Monday, 23 November 2015
Mythmaker: 6 propositions
In chapter two Maccoby briefly sets out to provide an overview of where he's going.
1. "Paul was never a Pharisee rabbi, but was an adventurer of undistinguished background... He deliberately misrepresented his own biography in order to increase the effectiveness of his missionary activities."
That's not mincing words. Taking away the inflammatory rhetoric, the basic proposition is that Paul was never a Pharisee.
2. "Jesus and his immediate followers were Pharisees."
Now there's a thought to conjure with, running very much against the grain. Obviously he'll need to build a strong case in order to convince most readers.
3. "The first followers of Jesus... were called the Nazarenes... indistinguishable from the Pharisees, except that they believed in the resurrection of Jesus, and that Jesus was still the promised Messiah."
That seems to be a fairly uncontroversial point, though big news to most lay Christians.
4. "Paul, not Jesus, was the founder of Christianity as a new religion which developed away from both normative Judaism and the Nazarene variety of Judaism."
Again, nothing really new here, at least to students of early church history, though the consensus position would be that the Gentile church followed the lead of the Holy Spirit while the Jewish church was incapable of such change. Paul, in the standard narrative, was the one who was forging ahead while the Jerusalem-led church stagnated. That of course moves beyond the facts to a winners' narrative. Maccoby wants us to pull off the apologetic glasses and take a new look.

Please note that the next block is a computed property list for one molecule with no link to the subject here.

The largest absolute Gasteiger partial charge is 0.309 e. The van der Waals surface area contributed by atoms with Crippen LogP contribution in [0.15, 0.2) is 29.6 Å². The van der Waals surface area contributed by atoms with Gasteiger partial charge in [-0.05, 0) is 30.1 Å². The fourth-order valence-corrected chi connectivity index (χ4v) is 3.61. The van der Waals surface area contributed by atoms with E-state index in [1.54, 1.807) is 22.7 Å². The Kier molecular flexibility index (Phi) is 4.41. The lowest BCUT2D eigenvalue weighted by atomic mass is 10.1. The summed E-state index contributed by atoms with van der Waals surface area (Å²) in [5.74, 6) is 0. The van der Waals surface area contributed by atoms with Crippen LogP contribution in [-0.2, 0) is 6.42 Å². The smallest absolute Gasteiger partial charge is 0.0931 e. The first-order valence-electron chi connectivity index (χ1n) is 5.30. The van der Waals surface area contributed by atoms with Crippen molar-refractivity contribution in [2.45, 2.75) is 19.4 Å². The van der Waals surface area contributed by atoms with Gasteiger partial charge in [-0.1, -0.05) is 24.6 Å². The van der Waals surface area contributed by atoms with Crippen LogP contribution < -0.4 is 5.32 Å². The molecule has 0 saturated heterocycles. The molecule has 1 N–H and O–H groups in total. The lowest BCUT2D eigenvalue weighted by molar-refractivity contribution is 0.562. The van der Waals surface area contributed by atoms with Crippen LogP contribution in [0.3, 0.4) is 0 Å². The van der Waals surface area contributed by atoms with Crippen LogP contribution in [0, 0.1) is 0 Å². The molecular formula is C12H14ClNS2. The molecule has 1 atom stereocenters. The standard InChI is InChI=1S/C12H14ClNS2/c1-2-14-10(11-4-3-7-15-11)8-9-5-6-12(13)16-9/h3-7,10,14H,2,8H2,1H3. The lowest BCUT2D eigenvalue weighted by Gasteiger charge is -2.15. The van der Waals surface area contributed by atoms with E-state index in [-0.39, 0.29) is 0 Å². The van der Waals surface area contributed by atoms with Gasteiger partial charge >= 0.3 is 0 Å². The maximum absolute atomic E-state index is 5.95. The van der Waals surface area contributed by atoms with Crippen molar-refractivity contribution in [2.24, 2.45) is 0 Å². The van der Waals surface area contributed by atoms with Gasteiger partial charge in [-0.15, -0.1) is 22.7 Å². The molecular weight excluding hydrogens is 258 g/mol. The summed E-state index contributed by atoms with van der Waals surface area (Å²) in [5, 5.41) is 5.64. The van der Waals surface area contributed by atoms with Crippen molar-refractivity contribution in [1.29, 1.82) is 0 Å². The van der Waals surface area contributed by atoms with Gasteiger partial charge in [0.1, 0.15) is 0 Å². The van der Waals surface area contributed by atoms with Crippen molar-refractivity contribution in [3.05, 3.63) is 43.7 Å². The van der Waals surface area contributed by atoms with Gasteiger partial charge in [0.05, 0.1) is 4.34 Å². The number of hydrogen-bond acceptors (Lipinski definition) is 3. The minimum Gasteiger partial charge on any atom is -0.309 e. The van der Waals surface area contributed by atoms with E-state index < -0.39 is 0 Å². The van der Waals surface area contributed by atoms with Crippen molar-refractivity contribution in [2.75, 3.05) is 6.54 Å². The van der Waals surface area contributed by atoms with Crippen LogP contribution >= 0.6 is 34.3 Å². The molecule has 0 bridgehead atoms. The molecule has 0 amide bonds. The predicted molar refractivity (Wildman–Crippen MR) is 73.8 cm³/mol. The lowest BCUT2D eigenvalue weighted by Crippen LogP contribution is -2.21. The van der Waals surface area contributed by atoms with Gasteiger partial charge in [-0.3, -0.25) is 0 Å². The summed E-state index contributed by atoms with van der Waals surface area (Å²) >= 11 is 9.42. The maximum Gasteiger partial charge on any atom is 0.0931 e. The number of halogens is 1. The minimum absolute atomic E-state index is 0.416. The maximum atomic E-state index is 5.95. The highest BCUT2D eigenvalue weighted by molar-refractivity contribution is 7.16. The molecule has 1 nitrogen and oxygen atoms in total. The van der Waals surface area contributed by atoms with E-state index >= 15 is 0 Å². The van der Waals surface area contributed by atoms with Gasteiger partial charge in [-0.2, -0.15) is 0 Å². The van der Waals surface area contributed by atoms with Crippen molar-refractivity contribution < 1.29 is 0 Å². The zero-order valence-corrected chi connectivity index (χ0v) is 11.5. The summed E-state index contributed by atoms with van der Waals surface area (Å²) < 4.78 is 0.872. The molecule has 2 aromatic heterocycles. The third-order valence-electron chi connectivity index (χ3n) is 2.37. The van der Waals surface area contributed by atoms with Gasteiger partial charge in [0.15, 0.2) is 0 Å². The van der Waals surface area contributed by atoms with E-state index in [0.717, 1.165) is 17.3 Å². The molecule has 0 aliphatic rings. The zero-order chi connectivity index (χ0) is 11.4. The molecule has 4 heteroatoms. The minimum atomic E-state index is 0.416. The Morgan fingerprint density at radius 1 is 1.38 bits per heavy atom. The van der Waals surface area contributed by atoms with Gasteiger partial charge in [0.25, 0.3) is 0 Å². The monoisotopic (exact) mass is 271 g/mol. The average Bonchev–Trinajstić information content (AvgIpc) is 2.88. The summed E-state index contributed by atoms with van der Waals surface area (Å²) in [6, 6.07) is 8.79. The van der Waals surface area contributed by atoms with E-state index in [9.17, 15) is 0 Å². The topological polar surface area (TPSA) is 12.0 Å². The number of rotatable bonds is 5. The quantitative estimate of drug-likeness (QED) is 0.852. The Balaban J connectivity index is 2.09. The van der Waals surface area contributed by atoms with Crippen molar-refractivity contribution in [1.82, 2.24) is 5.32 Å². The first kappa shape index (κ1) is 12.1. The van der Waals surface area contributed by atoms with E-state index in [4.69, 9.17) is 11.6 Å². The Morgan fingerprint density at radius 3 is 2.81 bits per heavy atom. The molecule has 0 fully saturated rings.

5. The testimony of the Ebionites (as recorded by Epiphanius) provides solid historical information about the real Paul who "had no Pharisaic background or training; he was the son of Gentiles, converted to Judaism, in Tarsus, came to Jerusalem when an adult, and attached himself to the High Priest as a henchman."
6. "The Ebionites were not heretics, as the church asserted, nor 're-Judaizers', as modern scholars call them, but the authentic successors of the immediate disciples and followers of Jesus..."
Maccoby is not using nuanced language here, and building his conclusions and judgments into his argument from the start. Many of us would much prefer to see the case laid out before we reach our own conclusions. But there's no denying that the reader is in for an invigorating journey, with more than one bucket of icy water thrown in their face along the way. I'm happy with that. Bring it on!
Next time we'll delve into the third chapter, The Pharisees, as Maccoby seeks to put flesh on his argument.
Posted by Gavin R at 08:55